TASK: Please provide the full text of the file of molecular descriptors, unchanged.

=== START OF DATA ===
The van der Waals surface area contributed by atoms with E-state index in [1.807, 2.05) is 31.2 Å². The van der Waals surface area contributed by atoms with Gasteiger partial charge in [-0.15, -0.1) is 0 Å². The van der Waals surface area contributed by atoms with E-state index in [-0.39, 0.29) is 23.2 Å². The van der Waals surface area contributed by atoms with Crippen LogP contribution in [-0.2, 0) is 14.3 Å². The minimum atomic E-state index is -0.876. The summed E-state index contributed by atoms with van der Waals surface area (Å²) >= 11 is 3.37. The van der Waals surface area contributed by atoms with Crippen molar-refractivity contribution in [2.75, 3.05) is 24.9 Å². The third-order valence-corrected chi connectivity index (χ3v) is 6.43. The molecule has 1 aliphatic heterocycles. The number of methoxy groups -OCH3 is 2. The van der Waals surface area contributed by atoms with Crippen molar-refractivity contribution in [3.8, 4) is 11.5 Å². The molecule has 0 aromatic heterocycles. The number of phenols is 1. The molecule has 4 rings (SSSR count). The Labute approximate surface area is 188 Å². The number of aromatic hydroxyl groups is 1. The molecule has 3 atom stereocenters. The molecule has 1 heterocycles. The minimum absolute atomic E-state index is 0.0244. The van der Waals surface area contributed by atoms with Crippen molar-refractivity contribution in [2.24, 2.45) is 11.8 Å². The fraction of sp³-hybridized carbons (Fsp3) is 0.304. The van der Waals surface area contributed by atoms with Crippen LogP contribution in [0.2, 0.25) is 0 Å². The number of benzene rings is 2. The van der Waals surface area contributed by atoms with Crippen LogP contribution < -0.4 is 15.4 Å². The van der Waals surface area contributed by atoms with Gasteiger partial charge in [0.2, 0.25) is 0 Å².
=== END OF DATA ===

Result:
The van der Waals surface area contributed by atoms with E-state index in [1.807, 2.05) is 31.2 Å². The van der Waals surface area contributed by atoms with Gasteiger partial charge in [-0.15, -0.1) is 0 Å². The van der Waals surface area contributed by atoms with E-state index in [-0.39, 0.29) is 23.2 Å². The van der Waals surface area contributed by atoms with Crippen LogP contribution in [-0.2, 0) is 14.3 Å². The minimum atomic E-state index is -0.876. The summed E-state index contributed by atoms with van der Waals surface area (Å²) >= 11 is 3.37. The van der Waals surface area contributed by atoms with Crippen molar-refractivity contribution in [2.75, 3.05) is 24.9 Å². The third-order valence-corrected chi connectivity index (χ3v) is 6.43. The molecule has 1 aliphatic heterocycles. The number of methoxy groups -OCH3 is 2. The van der Waals surface area contributed by atoms with Crippen molar-refractivity contribution in [3.8, 4) is 11.5 Å². The molecule has 0 aromatic heterocycles. The number of phenols is 1. The molecule has 4 rings (SSSR count). The Labute approximate surface area is 188 Å². The number of aromatic hydroxyl groups is 1. The molecule has 3 atom stereocenters. The molecule has 1 heterocycles. The minimum absolute atomic E-state index is 0.0244. The van der Waals surface area contributed by atoms with Crippen molar-refractivity contribution in [2.24, 2.45) is 11.8 Å². The fraction of sp³-hybridized carbons (Fsp3) is 0.304. The van der Waals surface area contributed by atoms with Crippen LogP contribution in [0.2, 0.25) is 0 Å². The number of benzene rings is 2. The van der Waals surface area contributed by atoms with Crippen LogP contribution < -0.4 is 15.4 Å². The van der Waals surface area contributed by atoms with Gasteiger partial charge in [0.2, 0.25) is 0 Å².